Plans are afoot to allow tens of thousands of school children to attend the Tokyo Paralympics despite the coronavirus delta variant spreading among teenagers and those even younger who are not vaccinated.
The Paralympics open on Tuesday and run through September 5.
All other fans have been banned, as they were for the Olympics. About 4400 athletes are expected from about 160 countries and territories.
Tokyo Governor Yuriko Koike has said she is pressing ahead to allow school children to attend the Paralympics, as long as parents and schools are supportive.
News reports say the number of students involved is between 130,000 and 140,000.
— AUS Paralympic Team (@AUSParalympics) August 22, 2021
Tokyo is under a COVID-19 state of emergency through to September 12.
About 40 per cent of the Japanese population is fully vaccinated.
Tokyo reported 5074 new cases on Saturday. It marked the first time the capital has logged more than 5000 cases for four consecutive days.
Daily new cases have increased sharply since the Olympics opened on July 23.
Tokyo reported 4392 new cases on Sunday. Japan has attributed about 15,500 deaths to COVID-19.
Hospital capacity in Tokyo has become so tight that those not deemed ill enough for hospital admission are getting oxygen supplied at home or at makeshift facilities set up for emergencies.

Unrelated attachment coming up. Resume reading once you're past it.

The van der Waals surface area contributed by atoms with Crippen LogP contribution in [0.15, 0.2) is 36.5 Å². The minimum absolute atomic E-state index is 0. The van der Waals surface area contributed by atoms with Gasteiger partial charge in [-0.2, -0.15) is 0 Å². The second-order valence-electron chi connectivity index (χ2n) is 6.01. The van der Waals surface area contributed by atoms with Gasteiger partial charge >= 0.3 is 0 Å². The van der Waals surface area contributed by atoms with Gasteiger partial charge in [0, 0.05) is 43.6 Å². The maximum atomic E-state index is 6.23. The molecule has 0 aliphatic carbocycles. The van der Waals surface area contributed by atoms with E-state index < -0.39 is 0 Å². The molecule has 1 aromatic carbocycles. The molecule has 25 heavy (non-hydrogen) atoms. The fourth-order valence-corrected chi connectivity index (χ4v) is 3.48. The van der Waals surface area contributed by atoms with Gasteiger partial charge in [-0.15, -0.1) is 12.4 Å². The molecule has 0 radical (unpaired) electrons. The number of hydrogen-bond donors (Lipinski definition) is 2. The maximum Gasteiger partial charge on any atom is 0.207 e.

— Paralympic Games (@Paralympics) August 22, 2021
The Tokyo organising committee and the International Paralympic Committee also back the plan for student fans.
They argue it’s important to have students view athletes with disabilities, which could change attitudes in a relatively conservative society like Japan.
“This generation is the one that will sustain our society in the future, and so we are absolutely passionate about providing this opportunity,” Tokyo organising committee spokesman Masa Takaya said.
In an interview a few days ago, IPC president Andrew Parsons said he supported the plan – with a caveat.
“We endorse the initiative because we believe it is an important element of legacy by bringing school kids to the games,” Parsons said.
“But of course, it is imperative these kids must come to the Games in a safe way.”